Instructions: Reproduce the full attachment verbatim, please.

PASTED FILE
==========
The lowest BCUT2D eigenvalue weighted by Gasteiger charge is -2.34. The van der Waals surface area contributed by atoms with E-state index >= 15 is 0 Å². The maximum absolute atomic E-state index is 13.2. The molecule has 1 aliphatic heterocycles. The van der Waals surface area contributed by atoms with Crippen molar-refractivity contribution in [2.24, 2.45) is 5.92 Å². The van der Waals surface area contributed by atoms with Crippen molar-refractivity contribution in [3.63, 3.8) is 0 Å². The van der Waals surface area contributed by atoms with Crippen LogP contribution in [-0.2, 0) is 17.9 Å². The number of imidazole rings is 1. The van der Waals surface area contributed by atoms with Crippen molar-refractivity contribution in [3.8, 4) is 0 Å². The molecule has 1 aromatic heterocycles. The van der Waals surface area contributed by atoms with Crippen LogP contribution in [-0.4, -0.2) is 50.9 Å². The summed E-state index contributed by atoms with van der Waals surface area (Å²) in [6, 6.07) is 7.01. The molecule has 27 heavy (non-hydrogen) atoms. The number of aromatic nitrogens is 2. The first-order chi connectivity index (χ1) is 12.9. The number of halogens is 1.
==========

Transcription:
The lowest BCUT2D eigenvalue weighted by Gasteiger charge is -2.34. The van der Waals surface area contributed by atoms with E-state index >= 15 is 0 Å². The maximum absolute atomic E-state index is 13.2. The molecule has 1 aliphatic heterocycles. The van der Waals surface area contributed by atoms with Crippen molar-refractivity contribution in [2.24, 2.45) is 5.92 Å². The van der Waals surface area contributed by atoms with Crippen molar-refractivity contribution in [3.63, 3.8) is 0 Å². The van der Waals surface area contributed by atoms with Crippen LogP contribution in [-0.2, 0) is 17.9 Å². The number of imidazole rings is 1. The van der Waals surface area contributed by atoms with Crippen molar-refractivity contribution in [3.8, 4) is 0 Å². The molecule has 1 aromatic heterocycles. The van der Waals surface area contributed by atoms with Crippen LogP contribution in [-0.4, -0.2) is 50.9 Å². The summed E-state index contributed by atoms with van der Waals surface area (Å²) in [6, 6.07) is 7.01. The molecule has 27 heavy (non-hydrogen) atoms. The number of aromatic nitrogens is 2. The first-order chi connectivity index (χ1) is 12.9. The number of halogens is 1.